Pettson’s Inventions Deluxe is a unique and highly engaging problem solving puzzle app for children as well as adults. Meet Pettson and his cat Findus, and help them build fantastical contraptions while keeping in mind the laws of physics as players add different parts to the machine-like cogs and belts as well as unique items such as a ramp made out of cheese or a flower pot. It is tempting to compare Pettson’s Intentions to a Rube Goldberg machine, and although I think this comparison has some merit, I do not believe it is spot-on as Rube Goldberg device solve simple daily problems such as turning on a light switch with the use of a convoluted and over-built invention. Here, however, there is more of a sense of nonsense as one may devise a way to open and close monster cages as the creatures when loose may scare an animal making it run, pulling a lever behind them, watering flowers to make them instantly grow which may lure a cow to graze, as well as tasks that could include washing a pig or making it snow around the house with the use of an ice cream cone and a windmill. –Amy Solomon
G5 pounds out yet another hidden mystery game, this one cloaked as a shadowy thriller. Welcome to The Secret Society. This first person adventure starts with a somewhat cryptic message from my Uncle Richard’s personal secretary, Christy, telling me he has disappeared, and asking me to come the mansion as soon as possible to retrieve a note left for me. The tutorial reveals I have this special power, like my uncle, to move inside of magic pictures. While learning the ins and outs of discovery, I do learn from Uncle Richard’s mysterious letter that he I have control of the mansion… and his seat on the shadowy Order of Seekers. –Tre Lawrence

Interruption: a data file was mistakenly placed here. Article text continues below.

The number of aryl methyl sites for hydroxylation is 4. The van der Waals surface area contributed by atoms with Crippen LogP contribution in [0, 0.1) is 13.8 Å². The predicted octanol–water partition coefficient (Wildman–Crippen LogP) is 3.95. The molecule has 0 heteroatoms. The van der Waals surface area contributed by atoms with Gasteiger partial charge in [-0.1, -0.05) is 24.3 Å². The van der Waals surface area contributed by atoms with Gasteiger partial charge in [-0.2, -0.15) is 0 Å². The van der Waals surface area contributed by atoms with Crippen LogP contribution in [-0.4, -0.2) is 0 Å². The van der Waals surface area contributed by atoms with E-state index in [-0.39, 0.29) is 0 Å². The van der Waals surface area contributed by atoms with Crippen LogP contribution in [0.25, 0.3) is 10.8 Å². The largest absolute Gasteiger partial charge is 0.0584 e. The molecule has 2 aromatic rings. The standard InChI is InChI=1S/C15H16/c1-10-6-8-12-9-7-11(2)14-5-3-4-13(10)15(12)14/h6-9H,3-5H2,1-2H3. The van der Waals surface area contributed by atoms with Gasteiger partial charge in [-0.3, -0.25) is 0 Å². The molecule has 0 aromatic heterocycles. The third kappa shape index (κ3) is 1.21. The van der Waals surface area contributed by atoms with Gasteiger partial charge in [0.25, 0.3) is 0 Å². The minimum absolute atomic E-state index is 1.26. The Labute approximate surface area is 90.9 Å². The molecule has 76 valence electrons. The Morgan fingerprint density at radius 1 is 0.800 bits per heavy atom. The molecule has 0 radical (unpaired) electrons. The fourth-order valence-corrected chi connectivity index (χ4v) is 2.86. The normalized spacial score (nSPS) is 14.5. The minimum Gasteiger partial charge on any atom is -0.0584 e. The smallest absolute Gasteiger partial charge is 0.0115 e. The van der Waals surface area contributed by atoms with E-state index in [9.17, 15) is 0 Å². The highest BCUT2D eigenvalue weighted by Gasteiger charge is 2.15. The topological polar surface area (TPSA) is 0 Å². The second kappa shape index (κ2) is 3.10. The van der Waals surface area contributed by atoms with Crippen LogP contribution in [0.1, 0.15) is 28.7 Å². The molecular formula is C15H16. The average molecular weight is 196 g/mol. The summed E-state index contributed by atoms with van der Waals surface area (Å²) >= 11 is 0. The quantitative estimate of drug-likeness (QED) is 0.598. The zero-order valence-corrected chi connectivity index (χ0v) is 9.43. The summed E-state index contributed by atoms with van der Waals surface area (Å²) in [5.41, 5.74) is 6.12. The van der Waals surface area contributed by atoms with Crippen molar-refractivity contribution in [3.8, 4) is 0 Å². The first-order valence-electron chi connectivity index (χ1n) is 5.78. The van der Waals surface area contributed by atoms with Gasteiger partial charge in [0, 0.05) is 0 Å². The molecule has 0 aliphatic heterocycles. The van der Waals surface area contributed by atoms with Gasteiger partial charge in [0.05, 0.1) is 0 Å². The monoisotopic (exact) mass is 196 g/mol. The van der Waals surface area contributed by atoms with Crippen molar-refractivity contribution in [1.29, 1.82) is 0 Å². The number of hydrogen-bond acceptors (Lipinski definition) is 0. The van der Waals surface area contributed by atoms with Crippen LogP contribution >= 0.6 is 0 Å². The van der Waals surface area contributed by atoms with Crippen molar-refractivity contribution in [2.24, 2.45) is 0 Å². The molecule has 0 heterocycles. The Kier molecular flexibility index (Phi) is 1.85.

While the NBA season is winding down with the NBA Finals (Editor’s Note: That will hopefully end with the San Antonio Spurs crushing the Miami Heat), with basketball simulations, the season does not ever have to end. This is why NBA 2K13, the port of the ever-popular console basketball game for Android devices, is potentially such a breath of fresh air. The actual graphics are, in a word, fantastic. The definition is superb, and there is a clear flair added. Movements are fairly realistic, with special care given to adequately replicate basketball movements. The background scenery was impressive, with exacting care seemingly paid to different NBA arenas. The animations are good as well; I especially like the little things, such as the ubiquitous daps given between free throws. The replay sequences are nice, and even the entertainment/timeout clips looked believable. –Tre Lawrence
After Earth HD is a game that follows in the trend of high-end movies that get companion games on mobile devices. As I’ve noted before, I like the concept… when it’s done right. Well, when Will Smith and son are affiliated, it should be awesome, no? It’s a running game, and it’s hard not to draw parallels with the de facto barometer of the genre, Temple Run. The story is simply a runway to the action. I was a young cadet granted entrance to the exclusive Rangers Training Academy, in the hopes of becoming a guardian of Nova Prime. –Tre Lawrence
This week at 148Apps.com all eyes were still pointed at Firemint’s upcoming Real Racing 3. Site founder Jeff Scott writes, “Sister site Pocket Gamer editor Richard Brown discovered that Real Racing 3 is showing up in Game Center. The good news is that means it’s been approved by Apple and it can’t be long before the release now. While it’s not out yet, this does bring up something interesting. Something I noticed in the Game Center achievements lends a little to the accuracy of rumors and theories I’ve been hearing that Real Racing 3 will be released as a free to play game.
Last week we took you through a three part series about the history of the App Store icon, Real Racing. Rob Rich covered the history and design of the first two games in the series. He also covered time-shifted multiplayer and other new features expected in Real Racing 3. An excellent series and well worth a read. One thing we didn’t cover is how the game will be monetized as it has yet to be announced. That monetization method is likely to have huge implications on how the game is received by the fans of the series.”